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From left, Montessorri students Sam Rhodes, Samantha Arnold, Lulu Boyle, teacher Peggy Kilpatrick, Kadyn Childers, Ella Schlagenhauf, Aimae DeCurtins, Lindsay Smith and Jackson Coffey. Kilpatrick, who started the Decatur school 18 years ago, is retiring. She is proud that most of 'my children' were later accepted into the Decatur City Schools magnet program. 'It makes me feel good that they're ready for that,' she said.
Daily photo by Gary Lloyd
From left, Montessorri students Sam Rhodes, Samantha Arnold, Lulu Boyle, teacher Peggy Kilpatrick, Kadyn Childers, Ella Schlagenhauf, Aimae DeCurtins, Lindsay Smith and Jackson Coffey. Kilpatrick, who started the Decatur school 18 years ago, is retiring. She is proud that most of "my children" were later accepted into the Decatur City Schools magnet program. "It makes me feel good that they're ready for that," she said.

Montessori's last week
Decatur school's founder retiring after 18 years; students and parents say they'll miss the program and 'Miss Peggy'

By Patrice Stewart
pstewart@decaturdaily.com 340-2446

It's hard to resist the lure of lollipop kisses and arms wrapping around you like miniature octopus hugs, but Peggy Gleason Kilpatrick is going to try to do without them for the first time in decades.

The woman who started Decatur's only Montessori School in 1990 is closing the doors this week and looking forward to relaxing and catching up on home projects.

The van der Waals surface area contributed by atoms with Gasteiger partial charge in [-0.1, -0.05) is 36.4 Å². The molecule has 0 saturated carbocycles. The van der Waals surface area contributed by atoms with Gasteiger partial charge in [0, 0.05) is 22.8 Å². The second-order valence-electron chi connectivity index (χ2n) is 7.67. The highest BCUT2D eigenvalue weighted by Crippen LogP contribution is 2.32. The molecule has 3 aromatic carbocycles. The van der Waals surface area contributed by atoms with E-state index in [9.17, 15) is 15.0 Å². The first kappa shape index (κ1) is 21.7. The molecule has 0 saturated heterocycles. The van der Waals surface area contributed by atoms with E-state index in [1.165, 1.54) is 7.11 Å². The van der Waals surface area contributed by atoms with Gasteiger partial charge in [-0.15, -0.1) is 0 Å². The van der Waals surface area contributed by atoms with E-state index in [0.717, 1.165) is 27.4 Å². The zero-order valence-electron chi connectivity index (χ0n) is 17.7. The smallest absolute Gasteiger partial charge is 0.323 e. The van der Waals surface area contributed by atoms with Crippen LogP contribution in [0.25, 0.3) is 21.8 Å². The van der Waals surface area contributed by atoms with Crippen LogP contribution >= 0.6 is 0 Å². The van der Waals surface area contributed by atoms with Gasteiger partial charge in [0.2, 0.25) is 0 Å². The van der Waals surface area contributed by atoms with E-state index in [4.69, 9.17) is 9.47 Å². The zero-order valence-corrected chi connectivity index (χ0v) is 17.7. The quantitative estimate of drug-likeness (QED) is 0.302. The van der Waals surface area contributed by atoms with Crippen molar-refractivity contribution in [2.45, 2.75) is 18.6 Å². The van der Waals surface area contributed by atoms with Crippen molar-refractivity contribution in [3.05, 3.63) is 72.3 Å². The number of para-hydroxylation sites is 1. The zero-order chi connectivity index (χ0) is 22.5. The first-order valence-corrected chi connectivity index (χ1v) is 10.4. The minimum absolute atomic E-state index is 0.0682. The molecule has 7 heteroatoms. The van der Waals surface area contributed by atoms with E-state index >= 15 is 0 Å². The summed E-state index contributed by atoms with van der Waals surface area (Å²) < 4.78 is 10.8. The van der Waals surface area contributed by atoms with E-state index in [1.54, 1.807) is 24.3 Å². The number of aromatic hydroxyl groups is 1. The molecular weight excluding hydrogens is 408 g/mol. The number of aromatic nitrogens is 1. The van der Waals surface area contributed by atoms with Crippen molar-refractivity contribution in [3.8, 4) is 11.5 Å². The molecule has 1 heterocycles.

"It's time," said the woman who taught children for 32 years, including 18 years in Decatur, plus time at other Montessori schools in the area.

"I'm nearly 60, and I never thought I could do it this long," she said.

She began her career with two years in Dublin, Ireland, to study Montessori techniques, which emphasize academics for pre-schoolers rather than day care with coloring and playtime.

"The children are hungry for academics," she said.

Her first location was on Somerville Road Southeast in the house now used by The Casual Gourmet, and then she bought the two-story yellow house on Johnston Street Southeast when Shelley's Iron Gate restaurant closed about nine years ago.

"Montessori is really good for children who want to read and write and do other things some don't let 3-year-olds do," Kilpatrick said.

She is proud that most of "my children" were later accepted into the Decatur City Schools magnet program.

"It makes me feel good that they're ready for that," she said.

She took children from age 21/2 to 5 and said the Montessori technique includes mixing ages in the classroom. That means younger children want to copy what the older ones are doing, which gets them started reading and writing earlier.

"And Montessori is the only one with specific equipment, not toys, to teach children," she said, pointing to a wooden clock for learning to tell time, wooden cutout map puzzles of the country and wooden boxes containing letters, words and pictures to be matched. Golden beads are used to teach children the decimal system — something many adults never master — and sandpaper letters teach phonics.

"There's something in every room for a 3-, 4- and 5-year-old child to do," said Kilpatrick. "And I did a lot with geography because I wanted them to get a sense of community as well as learning how big the world is and about other countries."

What will become of her school?